Internet Explorer is how most of us got broken into the internet – it was our first web browser, and anyone who used a computer during the 90s or early 2000s likely used a version of Internet Explorer at one time or another. But security issues and serious bugs have made the browser less and less appealing over time, especially as safer and newer options have been released.
With Explorer’s market share now dipping as low as just 11% (while Chrome leads with around 43%) Microsoft has finally pulled the plug. For the first time in years, Explorer won’t be included in the majority of new Windows versions. So what are your alternative options if you’ve remained a die-hard Internet Explorer user?
Where Can You Turn?
First of all, just because support is ending, it doesn’t mean you absolutely can’t use Explorer anymore – still, you should consider switching to a more modern browsers sooner rather than later. If you install current browsers like Chrome or Firefox, you can import your bookmarks and preferences over from Explorer to make the switch a little easier. With any browsers, ensure you’re working with the latest version so that any old bugs are fixed and vulnerabilities are patched.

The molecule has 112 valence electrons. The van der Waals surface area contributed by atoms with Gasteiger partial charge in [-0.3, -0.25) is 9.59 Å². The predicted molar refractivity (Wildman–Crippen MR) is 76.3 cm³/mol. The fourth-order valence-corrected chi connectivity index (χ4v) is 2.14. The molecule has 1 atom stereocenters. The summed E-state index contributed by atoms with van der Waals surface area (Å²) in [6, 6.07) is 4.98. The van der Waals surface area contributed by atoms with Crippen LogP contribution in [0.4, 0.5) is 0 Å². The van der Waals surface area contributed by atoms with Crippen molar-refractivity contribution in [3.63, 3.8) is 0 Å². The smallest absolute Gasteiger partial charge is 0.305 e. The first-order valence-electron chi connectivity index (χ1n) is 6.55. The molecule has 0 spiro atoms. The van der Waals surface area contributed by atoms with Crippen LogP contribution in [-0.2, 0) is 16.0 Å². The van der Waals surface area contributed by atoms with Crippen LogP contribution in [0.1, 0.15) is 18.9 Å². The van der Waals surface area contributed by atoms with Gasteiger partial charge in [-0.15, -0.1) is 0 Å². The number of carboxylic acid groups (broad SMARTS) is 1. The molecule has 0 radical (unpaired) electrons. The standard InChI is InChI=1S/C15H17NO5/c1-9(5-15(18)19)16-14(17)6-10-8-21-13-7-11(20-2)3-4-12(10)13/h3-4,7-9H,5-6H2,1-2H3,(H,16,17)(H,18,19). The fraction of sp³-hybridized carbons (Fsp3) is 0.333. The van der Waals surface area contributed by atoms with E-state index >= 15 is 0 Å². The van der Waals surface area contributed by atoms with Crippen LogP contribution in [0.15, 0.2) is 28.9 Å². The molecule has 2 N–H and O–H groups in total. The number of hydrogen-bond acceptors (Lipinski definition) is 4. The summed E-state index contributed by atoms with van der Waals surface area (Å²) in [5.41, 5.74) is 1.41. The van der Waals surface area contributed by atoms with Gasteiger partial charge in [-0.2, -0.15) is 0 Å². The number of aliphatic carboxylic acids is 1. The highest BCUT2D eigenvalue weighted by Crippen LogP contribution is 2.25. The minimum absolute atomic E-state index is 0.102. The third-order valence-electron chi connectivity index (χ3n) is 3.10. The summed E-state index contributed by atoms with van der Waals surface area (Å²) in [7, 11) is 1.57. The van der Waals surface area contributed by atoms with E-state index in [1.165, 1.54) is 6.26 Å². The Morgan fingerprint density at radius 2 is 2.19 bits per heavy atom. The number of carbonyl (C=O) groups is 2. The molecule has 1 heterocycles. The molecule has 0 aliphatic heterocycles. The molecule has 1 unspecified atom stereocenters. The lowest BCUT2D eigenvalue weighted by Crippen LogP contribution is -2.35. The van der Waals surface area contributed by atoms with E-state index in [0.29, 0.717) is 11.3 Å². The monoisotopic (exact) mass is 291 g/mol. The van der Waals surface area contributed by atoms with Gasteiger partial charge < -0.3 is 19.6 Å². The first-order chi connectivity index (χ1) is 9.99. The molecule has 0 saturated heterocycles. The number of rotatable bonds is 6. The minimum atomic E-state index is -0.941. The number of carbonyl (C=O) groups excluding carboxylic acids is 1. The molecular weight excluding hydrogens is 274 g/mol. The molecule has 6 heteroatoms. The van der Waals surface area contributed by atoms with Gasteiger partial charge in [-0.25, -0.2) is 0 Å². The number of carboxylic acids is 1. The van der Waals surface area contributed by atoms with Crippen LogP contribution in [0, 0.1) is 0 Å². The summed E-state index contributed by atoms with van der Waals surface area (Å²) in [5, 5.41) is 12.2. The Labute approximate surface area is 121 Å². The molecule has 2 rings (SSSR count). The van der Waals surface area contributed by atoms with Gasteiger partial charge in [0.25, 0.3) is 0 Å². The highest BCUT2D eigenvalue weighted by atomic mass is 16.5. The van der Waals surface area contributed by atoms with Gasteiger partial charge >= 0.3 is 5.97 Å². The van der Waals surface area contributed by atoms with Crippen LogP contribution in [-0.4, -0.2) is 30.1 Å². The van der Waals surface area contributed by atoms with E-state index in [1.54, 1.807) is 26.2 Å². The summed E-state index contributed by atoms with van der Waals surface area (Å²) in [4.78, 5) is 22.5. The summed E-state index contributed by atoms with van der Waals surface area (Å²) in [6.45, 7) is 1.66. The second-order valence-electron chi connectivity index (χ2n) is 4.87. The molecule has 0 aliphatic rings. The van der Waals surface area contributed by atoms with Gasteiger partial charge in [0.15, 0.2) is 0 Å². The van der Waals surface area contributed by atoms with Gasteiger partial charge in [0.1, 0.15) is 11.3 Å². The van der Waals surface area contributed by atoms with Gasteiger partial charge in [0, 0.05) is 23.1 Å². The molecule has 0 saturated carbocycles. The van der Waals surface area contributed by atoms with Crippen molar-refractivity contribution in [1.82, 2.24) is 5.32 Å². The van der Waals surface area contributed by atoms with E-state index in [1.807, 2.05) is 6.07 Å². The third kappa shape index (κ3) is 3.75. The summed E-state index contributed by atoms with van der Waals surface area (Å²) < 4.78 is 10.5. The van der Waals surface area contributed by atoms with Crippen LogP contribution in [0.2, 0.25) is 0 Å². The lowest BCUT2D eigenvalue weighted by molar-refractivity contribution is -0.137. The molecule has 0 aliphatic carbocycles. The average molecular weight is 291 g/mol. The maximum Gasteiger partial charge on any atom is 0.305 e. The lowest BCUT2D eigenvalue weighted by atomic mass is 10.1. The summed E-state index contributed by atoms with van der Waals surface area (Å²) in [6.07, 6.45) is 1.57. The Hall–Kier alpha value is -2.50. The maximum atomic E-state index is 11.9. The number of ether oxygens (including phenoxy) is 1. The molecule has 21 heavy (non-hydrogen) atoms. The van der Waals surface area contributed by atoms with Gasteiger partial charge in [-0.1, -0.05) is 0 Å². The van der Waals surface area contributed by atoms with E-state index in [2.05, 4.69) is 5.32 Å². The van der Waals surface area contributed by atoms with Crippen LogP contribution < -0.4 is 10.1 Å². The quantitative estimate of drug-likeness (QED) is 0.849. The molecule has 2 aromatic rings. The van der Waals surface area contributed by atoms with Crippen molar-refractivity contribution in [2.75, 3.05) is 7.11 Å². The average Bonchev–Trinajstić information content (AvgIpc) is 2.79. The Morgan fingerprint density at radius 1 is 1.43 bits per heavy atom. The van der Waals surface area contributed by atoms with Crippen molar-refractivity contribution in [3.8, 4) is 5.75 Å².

Microsoft’s Next Web Browser
Keep in mind that Microsoft isn’t totally pulling out of the browser game. Over the years, Internet Explorer has become synonymous with security issues, so Microsoft’s best bet was to start over, and they have.
Their next browser is currently underway and is set to be called “Project Spartan”, at least for now. We don’t know much about the new browser so far, but Microsoft ensures they’re working to make it free of vulnerabilities and security issues that plagued their last browser for so many of its final years.
Don’t let the end of support for Explorer get you down – there are tons of safer (better) options out there, and even more on the way.
For more important security and technology news and updates, contact PC Help Services at firstname.lastname@example.org or by phone at (317) 585-0500.
Absolutely amazing. Matthew came to the office and worked with the laptop I had tried to fix myself. He listened carefully to what I reported, then worked with it for over an hour. He asked if he could take it back to his office to work with it. I agreed on the basis of a two-hour billable cap. He took it back to his shop, I’m sure spent way more than two hours fixing it, and returned to me a laptop I scarcely recognized–faster, working wireless, updated Cisco VPN software–perfection. In the course of his magic, he was always available to discuss the configuration, asked all the right questions and gave the right answers. He met the deadline I imposed. The service was so impressive that I asked about future availability to deal with a small business network if help was needed. There’s a team of folks ready to help.”